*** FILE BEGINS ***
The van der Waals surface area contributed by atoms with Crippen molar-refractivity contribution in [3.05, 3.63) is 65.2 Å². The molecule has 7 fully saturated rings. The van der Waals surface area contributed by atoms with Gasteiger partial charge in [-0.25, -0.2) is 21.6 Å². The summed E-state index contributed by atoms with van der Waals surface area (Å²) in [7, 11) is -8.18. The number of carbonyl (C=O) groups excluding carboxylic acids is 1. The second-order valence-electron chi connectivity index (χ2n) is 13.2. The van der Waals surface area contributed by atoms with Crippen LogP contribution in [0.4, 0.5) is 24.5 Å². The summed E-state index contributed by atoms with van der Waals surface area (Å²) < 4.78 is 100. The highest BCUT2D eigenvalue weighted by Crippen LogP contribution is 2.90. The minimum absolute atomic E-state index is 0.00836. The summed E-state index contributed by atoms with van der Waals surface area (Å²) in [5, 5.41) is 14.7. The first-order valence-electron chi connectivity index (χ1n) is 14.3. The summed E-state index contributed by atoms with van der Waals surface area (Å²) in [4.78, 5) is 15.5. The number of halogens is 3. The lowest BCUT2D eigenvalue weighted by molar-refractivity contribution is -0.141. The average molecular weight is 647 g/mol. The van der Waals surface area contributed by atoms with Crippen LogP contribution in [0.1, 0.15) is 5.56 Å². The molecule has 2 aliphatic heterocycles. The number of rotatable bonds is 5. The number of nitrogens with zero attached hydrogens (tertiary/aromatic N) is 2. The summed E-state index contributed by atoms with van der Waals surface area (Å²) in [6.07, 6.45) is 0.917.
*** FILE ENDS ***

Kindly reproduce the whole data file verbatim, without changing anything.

The van der Waals surface area contributed by atoms with Crippen molar-refractivity contribution in [3.05, 3.63) is 65.2 Å². The molecule has 7 fully saturated rings. The van der Waals surface area contributed by atoms with Gasteiger partial charge in [-0.25, -0.2) is 21.6 Å². The summed E-state index contributed by atoms with van der Waals surface area (Å²) in [7, 11) is -8.18. The number of carbonyl (C=O) groups excluding carboxylic acids is 1. The second-order valence-electron chi connectivity index (χ2n) is 13.2. The van der Waals surface area contributed by atoms with Crippen LogP contribution in [0.4, 0.5) is 24.5 Å². The summed E-state index contributed by atoms with van der Waals surface area (Å²) < 4.78 is 100. The highest BCUT2D eigenvalue weighted by Crippen LogP contribution is 2.90. The minimum absolute atomic E-state index is 0.00836. The summed E-state index contributed by atoms with van der Waals surface area (Å²) in [5, 5.41) is 14.7. The first-order valence-electron chi connectivity index (χ1n) is 14.3. The summed E-state index contributed by atoms with van der Waals surface area (Å²) in [4.78, 5) is 15.5. The number of halogens is 3. The lowest BCUT2D eigenvalue weighted by molar-refractivity contribution is -0.141. The average molecular weight is 647 g/mol. The van der Waals surface area contributed by atoms with Crippen LogP contribution in [0.1, 0.15) is 5.56 Å². The molecule has 2 aliphatic heterocycles. The number of rotatable bonds is 5. The number of nitrogens with zero attached hydrogens (tertiary/aromatic N) is 2. The summed E-state index contributed by atoms with van der Waals surface area (Å²) in [6.07, 6.45) is 0.917.